Warning: this is very much a stream-of-consciousness post, likely to only carry any kind of significance to me. By all means, read on; I won’t be disappointed if you just shake your head sadly and unsubscribe ;)
But first, a side note: I’m not including iPhone/Touch games on The List… yet. I still regard them as distractions, rather than compulsions. But if you’ve got the technology – and pay attention here, because this is the best advice you’ll get from me all year – check out Space Invaders Infinity Gene. It’s absolutely batshit bonkers, and in a good way.
Only two games received any love this week: Katamari Damacy and Tempest 2000. And, in investing some time into them, I think I’ve learnt something about myself & my attitude towards games.
Katamari has been on the boil for about two weeks now, and – by all accounts – it’s progressing well. I’m missing just one Item (the Drainboard, from Dove Lake), so if anyone out there knows where it is – or even what it looks like – please please pretty please let me know… the 1437 other items really miss it. There’s a couple of other outstanding tasks – 75% runs on Gemini and Cancer, plus a 100% run through the final roll-up – but everything else is all done… even the Names collection.
Returning to Tempest 2000 for the first time in a couple of months reminded me just why I stopped playing it in the first place – from sheer frustration at lack of progress. Levels 63 and 64 still resolutely refuse to give me a morsel of compassion, though I seem to have at least upped my likelihood at completing Level 63 to about 5%. Yes, five percent – one attempt in twenty will see me complete the level. A sniff around YouTube yields video of someone breezing through 64, claiming that the two penultimate levels are indeed harder than 64; this leaves me scared.
Scared, because I can’t see daylight. I can’t see where the skills are going to come from to push through this barrier, to go on to (satisfactorily) complete the game; it already requires a perfect storm just to get me through one of the “easier” levels. Strangely enough, Katamari also inspired the same kind of response in me – I’ve scoured the specified levels for my missing Item to no avail, and really cannot see how I’m going to complete that game without assistance (and no, the Drainboard is not mentioned in any FAQs). It’s a feeling eerily reminiscent of the hunt for the final Orb in Crackdown, but at least I could devise a methodical, systematic approach to that problem; I’m feeling utterly lost with Katamari.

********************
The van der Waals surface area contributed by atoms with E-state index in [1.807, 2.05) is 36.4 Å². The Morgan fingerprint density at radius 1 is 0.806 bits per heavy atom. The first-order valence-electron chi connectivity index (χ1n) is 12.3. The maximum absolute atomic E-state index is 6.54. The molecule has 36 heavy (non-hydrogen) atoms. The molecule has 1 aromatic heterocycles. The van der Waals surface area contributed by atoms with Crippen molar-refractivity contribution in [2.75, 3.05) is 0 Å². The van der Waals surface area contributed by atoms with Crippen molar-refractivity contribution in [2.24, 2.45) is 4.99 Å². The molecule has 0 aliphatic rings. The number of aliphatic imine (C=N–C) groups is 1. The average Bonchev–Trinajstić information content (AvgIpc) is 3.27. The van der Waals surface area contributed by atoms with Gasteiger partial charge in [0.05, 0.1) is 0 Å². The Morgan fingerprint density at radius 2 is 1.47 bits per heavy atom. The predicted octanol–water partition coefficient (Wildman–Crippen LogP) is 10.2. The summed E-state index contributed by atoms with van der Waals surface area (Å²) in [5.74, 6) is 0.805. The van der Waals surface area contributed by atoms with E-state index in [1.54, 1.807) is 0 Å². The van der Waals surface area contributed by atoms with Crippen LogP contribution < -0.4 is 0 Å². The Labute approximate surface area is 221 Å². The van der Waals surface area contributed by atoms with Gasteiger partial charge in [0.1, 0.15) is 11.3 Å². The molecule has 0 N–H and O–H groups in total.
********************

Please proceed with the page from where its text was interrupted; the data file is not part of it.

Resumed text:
But I did have a great time with Katamari early on; I compiled a massive checklist of levels to beat, Cousins and Presents to find, Items to locate, then set myself a deadline and started working towards it. Of course, initial progress was easy – and immensely fulfilling – as the earliest tasks were cleaved off the list, and ETAs based on averages revised.
This may sound like utter lunacy – but this is how my brain works.
It’s not “oooh, this is fun, let’s play some more”; that would be fine and dandy, and these weekly entries would read like pretty much every other one-man gaming blog out there. No – instead, my brain constantly reminds me of little deadlines and tasks and expectations, all of them self-imposed and utterly compelling. A little compulsion telling me that I really should complete another game this month, whittle down The List a little, before subsequent retail therapy inflates said List.
Now, I can cope with all this… as long as all my collated tasks appear tangible, doable, within the realms of my ability. And I’ll happily recognise that, whilst I’ll never be a great gamer, I’m solidly competent, and there are some things that I feel I really should be capable of.
And Tempest 2000 is one of them; I’m convinced I should be able to conquer that, and maybe even make a dent in Beastly Mode (though that’s not a List-worthy requirement). So this feeling of frustration is really quite biting, and harkens back to an earlier post… which, having just re-read it, actually makes me feel much better.
I read a few blogs where the author has stated that the reason for their blogging was to allow them to Google their own trials and tribulations in the future; it appears I’ve just benefitted from that, too. I’ve just re-located my own mental salvation. What the hell, it’s only the second day of the month – still 29 days left to complete something! – and there’s so much fun to be had. I’ll beat T2K eventually, and someone will point me in the direction of the Drainboard, and I’ll fluke the country roll-up in Katamari. And along the way, there’ll be Gridrunner Revolution and numerous other trinkets of loveliness that remind me of all the fun stuff this hobby provides.
Ah, much better.
That, my friends, was therapy in blog form.